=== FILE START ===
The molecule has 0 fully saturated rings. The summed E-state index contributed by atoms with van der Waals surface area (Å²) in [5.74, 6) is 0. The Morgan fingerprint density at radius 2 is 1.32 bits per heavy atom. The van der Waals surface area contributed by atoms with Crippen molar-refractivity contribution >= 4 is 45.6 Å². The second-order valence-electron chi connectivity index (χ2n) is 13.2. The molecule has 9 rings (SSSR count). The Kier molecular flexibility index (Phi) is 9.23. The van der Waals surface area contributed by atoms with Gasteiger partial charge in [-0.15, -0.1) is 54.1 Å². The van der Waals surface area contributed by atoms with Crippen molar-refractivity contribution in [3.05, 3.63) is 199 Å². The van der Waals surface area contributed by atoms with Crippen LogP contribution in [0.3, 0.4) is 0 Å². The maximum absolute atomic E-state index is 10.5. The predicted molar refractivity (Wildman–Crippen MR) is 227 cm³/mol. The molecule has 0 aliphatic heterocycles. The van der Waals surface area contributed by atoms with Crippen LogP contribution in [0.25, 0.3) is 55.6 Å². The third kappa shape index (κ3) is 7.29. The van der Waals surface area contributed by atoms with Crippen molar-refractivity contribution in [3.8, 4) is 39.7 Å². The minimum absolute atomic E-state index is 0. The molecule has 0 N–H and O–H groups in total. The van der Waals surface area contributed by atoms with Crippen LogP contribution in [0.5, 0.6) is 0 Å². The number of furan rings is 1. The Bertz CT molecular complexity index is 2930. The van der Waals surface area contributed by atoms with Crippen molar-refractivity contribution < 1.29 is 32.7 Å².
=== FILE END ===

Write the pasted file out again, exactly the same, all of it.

The molecule has 0 fully saturated rings. The summed E-state index contributed by atoms with van der Waals surface area (Å²) in [5.74, 6) is 0. The Morgan fingerprint density at radius 2 is 1.32 bits per heavy atom. The van der Waals surface area contributed by atoms with Crippen molar-refractivity contribution >= 4 is 45.6 Å². The second-order valence-electron chi connectivity index (χ2n) is 13.2. The molecule has 9 rings (SSSR count). The Kier molecular flexibility index (Phi) is 9.23. The van der Waals surface area contributed by atoms with Gasteiger partial charge in [-0.15, -0.1) is 54.1 Å². The van der Waals surface area contributed by atoms with Crippen molar-refractivity contribution in [3.05, 3.63) is 199 Å². The van der Waals surface area contributed by atoms with Crippen LogP contribution in [0.3, 0.4) is 0 Å². The maximum absolute atomic E-state index is 10.5. The predicted molar refractivity (Wildman–Crippen MR) is 227 cm³/mol. The molecule has 0 aliphatic heterocycles. The van der Waals surface area contributed by atoms with Crippen LogP contribution in [0.25, 0.3) is 55.6 Å². The third kappa shape index (κ3) is 7.29. The van der Waals surface area contributed by atoms with Crippen molar-refractivity contribution in [3.8, 4) is 39.7 Å². The minimum absolute atomic E-state index is 0. The molecule has 0 N–H and O–H groups in total. The van der Waals surface area contributed by atoms with Crippen LogP contribution in [0.5, 0.6) is 0 Å². The number of furan rings is 1. The Bertz CT molecular complexity index is 2930. The van der Waals surface area contributed by atoms with Crippen molar-refractivity contribution < 1.29 is 32.7 Å².